Investors warm up to emerging market bonds

July 14, 2011

Talk about a paradigm shift.

In the late 1990s, the Asian currency crisis and Russia’s massive debt default crushed bonds issued in emerging markets in Asia, Europe and Latin America. Just three years ago, emerging market bonds tumbled as investors ran from anything that smelled of risk.

Now, as debt woes envelop the U.S. and Europe, economies in many developing countries continue to chug along at a healthy clip. And investors, drawn by strong returns and high yields on emerging market bond funds, have put a fledgling asset class on the map.

Last year those funds absorbed over $53 billion in new money according to the EPFR Report. This year investors have added another $15 billion, bringing total assets in the group to over $186 billion.

The driver behind this popularity has been performance. During the year ending July 11, emerging market bond funds had a total return of 12.4 percent, compared to 6.1 percent for taxable U.S. intermediate-term bond funds, according to Standard & Poor’s. Over the last three years they’ve averaged annualized returns of 9.3 percent, compared to seven percent for the latter group. The funds’ average 4.6 percent yield also beats the 2.76 percent yield on their U.S. counterparts by a considerable margin.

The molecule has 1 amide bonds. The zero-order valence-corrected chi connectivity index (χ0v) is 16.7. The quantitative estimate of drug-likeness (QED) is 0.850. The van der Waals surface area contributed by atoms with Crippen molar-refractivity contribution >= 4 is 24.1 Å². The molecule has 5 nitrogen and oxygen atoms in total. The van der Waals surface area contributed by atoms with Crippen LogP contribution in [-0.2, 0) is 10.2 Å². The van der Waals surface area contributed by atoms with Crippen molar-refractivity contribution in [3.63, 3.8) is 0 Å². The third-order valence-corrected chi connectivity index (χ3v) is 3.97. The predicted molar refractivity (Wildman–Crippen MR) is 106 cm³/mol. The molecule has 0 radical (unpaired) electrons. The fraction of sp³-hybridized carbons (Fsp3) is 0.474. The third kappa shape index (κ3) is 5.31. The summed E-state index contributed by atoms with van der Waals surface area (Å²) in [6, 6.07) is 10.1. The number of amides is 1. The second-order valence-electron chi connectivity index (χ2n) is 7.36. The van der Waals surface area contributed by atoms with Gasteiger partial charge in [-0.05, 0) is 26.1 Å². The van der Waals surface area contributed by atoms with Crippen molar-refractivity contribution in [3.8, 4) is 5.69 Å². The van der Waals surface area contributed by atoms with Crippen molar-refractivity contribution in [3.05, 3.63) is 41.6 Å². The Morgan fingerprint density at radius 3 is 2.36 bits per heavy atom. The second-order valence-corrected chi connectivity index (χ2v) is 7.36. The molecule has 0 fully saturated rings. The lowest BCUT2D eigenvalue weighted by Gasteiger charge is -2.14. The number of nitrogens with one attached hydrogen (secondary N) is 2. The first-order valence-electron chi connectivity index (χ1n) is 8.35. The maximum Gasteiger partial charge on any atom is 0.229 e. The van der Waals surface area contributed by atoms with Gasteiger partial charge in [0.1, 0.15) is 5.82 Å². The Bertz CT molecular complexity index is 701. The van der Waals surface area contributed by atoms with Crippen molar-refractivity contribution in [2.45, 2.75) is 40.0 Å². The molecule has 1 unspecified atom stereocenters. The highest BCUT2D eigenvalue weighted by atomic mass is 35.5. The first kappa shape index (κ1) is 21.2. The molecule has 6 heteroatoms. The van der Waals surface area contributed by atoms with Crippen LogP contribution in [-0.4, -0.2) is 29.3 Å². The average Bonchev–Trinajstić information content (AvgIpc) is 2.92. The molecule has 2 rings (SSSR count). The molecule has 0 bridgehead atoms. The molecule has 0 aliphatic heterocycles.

Behind those numbers is a story of how emerging market issuers have evolved from the bad boys of the bond world to up-and-coming role models with increasing financial strength. In emerging market countries, the average debt-to-GDP ratio — a measure of government debt as a percentage of gross domestic product — is less than half that of the U.S. and other developed countries. Nearly 60 percent of emerging market countries are rated investment-grade (BBB or higher), according to a report from Prudential, up from just 2 percent in 1993.

Companies in emerging markets often carry less debt than similarly-rated U.S. companies, and a number are top global players in their industries. Among them: Chili’s Codelco, the world’s largest copper producer; Russia’s Gazprom, a global leader in natural gas production; and Brazil’s Petrobras, a major offshore oil exploration company. All are rated investment grade, as are nearly 70 percent of emerging market corporate bonds.